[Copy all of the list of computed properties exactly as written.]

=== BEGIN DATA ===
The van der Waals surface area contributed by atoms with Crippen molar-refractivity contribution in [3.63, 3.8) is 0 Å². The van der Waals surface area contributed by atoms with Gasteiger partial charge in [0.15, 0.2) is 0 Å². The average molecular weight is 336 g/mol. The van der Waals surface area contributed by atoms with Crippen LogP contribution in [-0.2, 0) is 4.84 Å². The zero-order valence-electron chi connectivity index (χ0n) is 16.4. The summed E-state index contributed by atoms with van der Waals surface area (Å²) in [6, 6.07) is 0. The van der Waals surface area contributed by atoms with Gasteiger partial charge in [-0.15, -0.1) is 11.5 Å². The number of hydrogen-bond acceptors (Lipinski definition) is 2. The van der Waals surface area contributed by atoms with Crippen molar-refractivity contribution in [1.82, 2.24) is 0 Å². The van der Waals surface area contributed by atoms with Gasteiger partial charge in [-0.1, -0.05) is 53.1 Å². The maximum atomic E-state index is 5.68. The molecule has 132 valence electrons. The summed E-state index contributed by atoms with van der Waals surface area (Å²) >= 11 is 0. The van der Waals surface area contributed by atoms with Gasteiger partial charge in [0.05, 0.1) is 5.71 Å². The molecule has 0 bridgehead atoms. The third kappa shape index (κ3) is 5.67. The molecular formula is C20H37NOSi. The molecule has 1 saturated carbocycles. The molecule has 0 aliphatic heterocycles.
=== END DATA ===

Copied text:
The van der Waals surface area contributed by atoms with Crippen molar-refractivity contribution in [3.63, 3.8) is 0 Å². The van der Waals surface area contributed by atoms with Gasteiger partial charge in [0.15, 0.2) is 0 Å². The average molecular weight is 336 g/mol. The van der Waals surface area contributed by atoms with Crippen LogP contribution in [-0.2, 0) is 4.84 Å². The zero-order valence-electron chi connectivity index (χ0n) is 16.4. The summed E-state index contributed by atoms with van der Waals surface area (Å²) in [6, 6.07) is 0. The van der Waals surface area contributed by atoms with Gasteiger partial charge in [-0.15, -0.1) is 11.5 Å². The number of hydrogen-bond acceptors (Lipinski definition) is 2. The van der Waals surface area contributed by atoms with Crippen molar-refractivity contribution in [1.82, 2.24) is 0 Å². The van der Waals surface area contributed by atoms with Gasteiger partial charge in [-0.1, -0.05) is 53.1 Å². The maximum atomic E-state index is 5.68. The molecule has 132 valence electrons. The summed E-state index contributed by atoms with van der Waals surface area (Å²) >= 11 is 0. The van der Waals surface area contributed by atoms with Gasteiger partial charge in [0.05, 0.1) is 5.71 Å². The molecule has 0 bridgehead atoms. The third kappa shape index (κ3) is 5.67. The molecular formula is C20H37NOSi. The molecule has 1 saturated carbocycles. The molecule has 0 aliphatic heterocycles.